IIPI, together with the USPTO and with the support of The George Washington University Law School and the Court of Appeals for the Federal Circuit, will be holding an international conference on Specialized Intellectual Property Courts.

The conference, to be held on September 12-13, 2002 in Washington D.C., will deal with judicial capacity regarding IP enforcement and dispute settlement in a number of developed and developing countries. The conference will highlight the effects of specialized IP courts or tribunals in:

· Promoting civil society,

· Strengthening democracy and the rule of law,

· Improving the judicial system; and

· Encouraging economic development and FDI in developing countries.

Conference Highlights

Ø Judicial Capacity regarding the enforcement of Intellectual Property disputes – what we know about Specialized IP courts in the world today

Ø Case Studies on specialized IP courts and their effect on the improvement of IP litigation
Ø Alternative Dispute Resolution (ADR) in IP matters

Ø Specialized IP Courts in a Federal System

Ø Training and Reforming IP Judicial Capacity– Experiences, Perspectives and Future Possibilities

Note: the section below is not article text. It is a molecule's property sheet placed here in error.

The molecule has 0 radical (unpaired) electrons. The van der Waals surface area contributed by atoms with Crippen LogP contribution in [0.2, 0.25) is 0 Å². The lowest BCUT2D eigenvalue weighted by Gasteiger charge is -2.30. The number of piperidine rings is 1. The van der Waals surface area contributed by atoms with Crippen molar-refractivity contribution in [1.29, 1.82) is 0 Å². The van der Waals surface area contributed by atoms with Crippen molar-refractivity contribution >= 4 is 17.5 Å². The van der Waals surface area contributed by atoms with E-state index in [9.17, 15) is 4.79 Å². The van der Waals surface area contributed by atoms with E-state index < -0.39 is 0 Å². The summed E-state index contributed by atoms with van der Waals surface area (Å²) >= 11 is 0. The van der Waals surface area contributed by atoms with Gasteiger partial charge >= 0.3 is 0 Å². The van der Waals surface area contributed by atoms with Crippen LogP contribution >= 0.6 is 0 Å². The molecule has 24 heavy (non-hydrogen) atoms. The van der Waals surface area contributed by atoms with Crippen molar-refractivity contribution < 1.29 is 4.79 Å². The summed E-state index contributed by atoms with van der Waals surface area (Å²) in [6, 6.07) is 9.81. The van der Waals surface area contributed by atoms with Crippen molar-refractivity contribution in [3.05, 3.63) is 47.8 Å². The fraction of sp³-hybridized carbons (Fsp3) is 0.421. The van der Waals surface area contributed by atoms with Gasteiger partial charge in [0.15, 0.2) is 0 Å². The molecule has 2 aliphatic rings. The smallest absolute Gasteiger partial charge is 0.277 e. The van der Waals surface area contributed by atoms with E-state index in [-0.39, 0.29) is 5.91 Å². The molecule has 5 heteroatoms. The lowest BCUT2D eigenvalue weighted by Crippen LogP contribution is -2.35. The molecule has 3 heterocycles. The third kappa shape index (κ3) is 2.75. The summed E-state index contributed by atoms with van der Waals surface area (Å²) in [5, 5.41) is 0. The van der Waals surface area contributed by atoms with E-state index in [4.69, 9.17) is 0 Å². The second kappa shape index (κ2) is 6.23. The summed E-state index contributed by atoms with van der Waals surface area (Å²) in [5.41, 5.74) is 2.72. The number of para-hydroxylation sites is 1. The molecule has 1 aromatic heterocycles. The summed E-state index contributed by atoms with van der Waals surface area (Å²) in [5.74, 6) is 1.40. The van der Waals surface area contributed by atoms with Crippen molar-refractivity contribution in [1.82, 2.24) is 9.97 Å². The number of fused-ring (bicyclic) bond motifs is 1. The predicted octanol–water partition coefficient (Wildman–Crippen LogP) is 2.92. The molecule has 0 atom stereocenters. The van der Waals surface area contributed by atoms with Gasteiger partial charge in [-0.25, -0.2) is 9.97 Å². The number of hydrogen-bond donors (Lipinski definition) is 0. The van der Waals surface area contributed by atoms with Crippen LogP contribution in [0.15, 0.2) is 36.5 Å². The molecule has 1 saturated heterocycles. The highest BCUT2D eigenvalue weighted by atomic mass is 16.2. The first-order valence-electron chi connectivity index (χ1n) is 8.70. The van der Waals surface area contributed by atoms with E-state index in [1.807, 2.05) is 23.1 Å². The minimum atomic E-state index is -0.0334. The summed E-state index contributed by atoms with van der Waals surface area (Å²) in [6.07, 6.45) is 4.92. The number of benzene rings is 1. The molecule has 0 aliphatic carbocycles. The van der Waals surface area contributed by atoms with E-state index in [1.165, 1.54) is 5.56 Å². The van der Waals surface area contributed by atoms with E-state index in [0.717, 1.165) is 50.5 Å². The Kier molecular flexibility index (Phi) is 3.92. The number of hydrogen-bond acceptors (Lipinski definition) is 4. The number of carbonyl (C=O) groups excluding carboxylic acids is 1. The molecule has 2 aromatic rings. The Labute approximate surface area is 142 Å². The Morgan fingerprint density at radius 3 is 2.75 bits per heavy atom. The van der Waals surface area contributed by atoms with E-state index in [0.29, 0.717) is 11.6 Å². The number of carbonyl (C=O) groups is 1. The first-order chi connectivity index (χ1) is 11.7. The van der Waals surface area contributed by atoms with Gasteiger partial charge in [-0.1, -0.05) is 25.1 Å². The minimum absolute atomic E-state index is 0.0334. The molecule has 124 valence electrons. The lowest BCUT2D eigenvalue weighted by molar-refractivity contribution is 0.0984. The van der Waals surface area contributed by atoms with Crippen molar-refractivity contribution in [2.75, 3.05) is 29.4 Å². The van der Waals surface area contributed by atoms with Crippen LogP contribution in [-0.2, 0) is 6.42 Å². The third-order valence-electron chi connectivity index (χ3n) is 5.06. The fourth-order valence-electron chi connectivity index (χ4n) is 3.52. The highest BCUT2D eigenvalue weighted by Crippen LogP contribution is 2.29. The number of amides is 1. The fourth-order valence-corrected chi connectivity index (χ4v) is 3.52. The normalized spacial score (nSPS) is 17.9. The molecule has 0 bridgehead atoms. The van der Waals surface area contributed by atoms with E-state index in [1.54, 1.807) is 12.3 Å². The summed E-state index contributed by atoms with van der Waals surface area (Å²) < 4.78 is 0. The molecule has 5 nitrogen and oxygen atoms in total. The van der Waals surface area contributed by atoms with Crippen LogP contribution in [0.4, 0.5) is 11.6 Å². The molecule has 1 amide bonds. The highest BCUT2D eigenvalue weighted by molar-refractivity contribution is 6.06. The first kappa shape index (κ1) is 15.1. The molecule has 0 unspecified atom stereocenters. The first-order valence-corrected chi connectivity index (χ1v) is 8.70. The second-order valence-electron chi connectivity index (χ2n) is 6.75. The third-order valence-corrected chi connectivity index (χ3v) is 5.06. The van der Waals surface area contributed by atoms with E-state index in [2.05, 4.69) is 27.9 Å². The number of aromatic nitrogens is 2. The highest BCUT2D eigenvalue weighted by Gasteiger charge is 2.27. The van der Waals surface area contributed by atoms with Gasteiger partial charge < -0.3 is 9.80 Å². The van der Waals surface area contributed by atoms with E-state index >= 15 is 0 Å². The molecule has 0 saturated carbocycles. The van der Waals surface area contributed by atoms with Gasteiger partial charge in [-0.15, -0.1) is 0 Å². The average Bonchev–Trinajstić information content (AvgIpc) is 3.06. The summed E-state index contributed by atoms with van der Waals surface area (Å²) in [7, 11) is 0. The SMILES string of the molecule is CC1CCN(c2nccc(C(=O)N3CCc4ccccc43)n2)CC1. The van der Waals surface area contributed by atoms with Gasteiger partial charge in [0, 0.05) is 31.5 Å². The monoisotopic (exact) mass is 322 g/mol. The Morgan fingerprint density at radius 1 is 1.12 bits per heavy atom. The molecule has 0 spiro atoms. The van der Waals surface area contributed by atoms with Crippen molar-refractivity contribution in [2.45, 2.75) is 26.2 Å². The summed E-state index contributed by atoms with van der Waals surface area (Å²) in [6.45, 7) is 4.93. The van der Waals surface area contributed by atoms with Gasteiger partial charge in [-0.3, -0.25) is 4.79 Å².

Who should attend?

Participants from around the world will share their experience in IP enforcement and dispute settlement, allowing for an exchange of ideas, with developing country participants hearing from representatives of countries that have an established IP court system. In this way it is hoped, participants will find resonance with the models used in some countries (either those that have an IP court or those that have merely a framework) for use in their own countries.

The conference will provide an unparalleled opportunity for judges, practitioners and policymakers to discuss issues of pertinence to the improvement of IP dispute resolution from a national perspective as well as in matters involving foreign companies. The conference will provide an excellent forum for discussion between experts in their fields from a range of economies – post-industrial, developing and non-market transitioning.